This report has determined that the structure of the GFI networks vulnerability to Distributed Denial of Service (DDoS) and several other attacks is a High risk and highly likely to occur risk. A DDos attack is an attack launched from many places at once. The objective of a DDoS attack is to incapacitate a system or service in a way that is difficult to block. A DoS attack that originates from a single system is easy to block by configuring a router to drop packets from the attacking system. However, a DDoS attack can originate from thousands of systems, making it virtually impossible to block by any normal means CITATION Gre09 \l 1033 (Gregory, 2009). DDoS attacks can be mitigated by implementing an Intrusion Prevention System (IPS) configured to execute a DDoS security policy. IPS scans the network traffic stream in order to find threats using known exploits and attack vectors. IPS does not detect specific files, but rather specific methods that can be used to get malicious files onto your network. This allows IPS to protect against both known and unknown threats, even before antivirus signatures can be created for them.

This report recommends GFI to implement two intrusion prevention systems, one that scans all traffic on the dirty network, which is used for devices directly exposed on the public internet. The second IPS should monitor all traffic that originates from the remote network, which is used for all external connection that do not come directly over the Internet, For example VPN’s, department terminals, any mobile devices that may access the internal network, etc. This report has also identified that the GFI network’s firewall in insufficient and has a High negative impact and a highly likely to occur risk. The network contains a single point failure firewall which is only utilized by traffic from remote dial up users that enters the network through the PSTN system. Firewall is a software or hardware-based network security system that controls the incoming and outgoing network traffic based on applied rule set. A firewall establishes a barrier between a trusted, secure internal network and another network that is not assumed to be secure and trusted CITATION Opp97 \l 1033 (Oppliger, 1997). This report recommends that GFI implement several redundant firewalls including a perimeter firewall, packet filtering firewalls for each network segment.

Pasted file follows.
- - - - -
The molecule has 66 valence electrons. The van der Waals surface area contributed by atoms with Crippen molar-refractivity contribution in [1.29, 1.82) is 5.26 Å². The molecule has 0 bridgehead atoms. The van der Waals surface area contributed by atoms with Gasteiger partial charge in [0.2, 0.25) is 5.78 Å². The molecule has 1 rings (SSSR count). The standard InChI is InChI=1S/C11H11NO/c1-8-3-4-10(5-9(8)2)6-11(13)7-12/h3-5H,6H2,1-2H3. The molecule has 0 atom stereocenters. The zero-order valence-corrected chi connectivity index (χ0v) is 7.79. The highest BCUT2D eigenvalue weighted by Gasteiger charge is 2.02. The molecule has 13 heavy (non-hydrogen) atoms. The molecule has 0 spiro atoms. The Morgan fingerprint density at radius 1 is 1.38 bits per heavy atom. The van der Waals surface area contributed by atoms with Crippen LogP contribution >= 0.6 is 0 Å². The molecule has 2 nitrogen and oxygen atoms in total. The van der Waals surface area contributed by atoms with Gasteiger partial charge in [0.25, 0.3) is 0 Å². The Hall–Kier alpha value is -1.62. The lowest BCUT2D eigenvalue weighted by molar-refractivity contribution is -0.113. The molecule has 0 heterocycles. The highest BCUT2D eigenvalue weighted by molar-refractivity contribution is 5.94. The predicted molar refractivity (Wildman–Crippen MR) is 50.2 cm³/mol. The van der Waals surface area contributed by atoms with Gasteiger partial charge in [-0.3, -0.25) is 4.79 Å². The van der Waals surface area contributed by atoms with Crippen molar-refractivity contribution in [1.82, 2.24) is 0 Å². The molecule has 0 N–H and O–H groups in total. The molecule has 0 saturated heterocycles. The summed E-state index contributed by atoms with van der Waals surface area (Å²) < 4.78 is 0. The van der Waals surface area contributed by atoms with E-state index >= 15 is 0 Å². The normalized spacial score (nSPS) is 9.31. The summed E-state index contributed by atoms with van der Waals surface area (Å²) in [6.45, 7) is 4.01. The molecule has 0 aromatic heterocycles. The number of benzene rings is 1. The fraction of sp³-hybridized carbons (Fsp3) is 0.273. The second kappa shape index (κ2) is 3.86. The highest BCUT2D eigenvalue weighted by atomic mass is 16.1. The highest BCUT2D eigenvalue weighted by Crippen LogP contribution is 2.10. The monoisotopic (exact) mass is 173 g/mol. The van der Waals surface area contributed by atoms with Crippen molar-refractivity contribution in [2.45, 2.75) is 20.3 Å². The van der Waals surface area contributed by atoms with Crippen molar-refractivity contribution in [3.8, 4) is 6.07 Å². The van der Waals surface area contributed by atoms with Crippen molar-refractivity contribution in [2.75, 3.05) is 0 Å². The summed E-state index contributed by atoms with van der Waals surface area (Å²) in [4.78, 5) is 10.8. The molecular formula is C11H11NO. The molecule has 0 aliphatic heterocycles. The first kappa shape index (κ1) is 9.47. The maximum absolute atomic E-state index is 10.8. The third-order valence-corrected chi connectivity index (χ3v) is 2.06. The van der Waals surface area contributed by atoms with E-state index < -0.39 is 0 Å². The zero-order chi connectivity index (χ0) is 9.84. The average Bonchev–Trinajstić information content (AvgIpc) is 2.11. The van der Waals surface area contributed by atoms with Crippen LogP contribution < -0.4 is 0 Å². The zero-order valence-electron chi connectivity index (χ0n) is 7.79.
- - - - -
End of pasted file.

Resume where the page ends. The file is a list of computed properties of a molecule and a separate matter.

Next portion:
A filtering firewall works at the network level. Data is only allowed to the system if the firewall rules allow it. As packets arrive they are filtered by their type, source address, destination address, and port information contained in each packet. This report has also identified that the architecture GFI’s flat network negatively impacts performance and scalability. Because traffic travels through one switch or redundant switches, it is not possible to segment the networks into sections and prevent users from accessing certain parts of the network. It is easier for hackers to intercept data on the network. For example, if a workstation in the Accounting department is compromised, there is nothing to prevent it from infecting another workstation in a different department. Another major concern is security, as flat networks need a different approach than that used in a tiered network. Flat networks eschew the need for Layer 3 routing, which effectively removes traditional security technologies, such as firewalls, access control lists, filters and other security appliances from the network.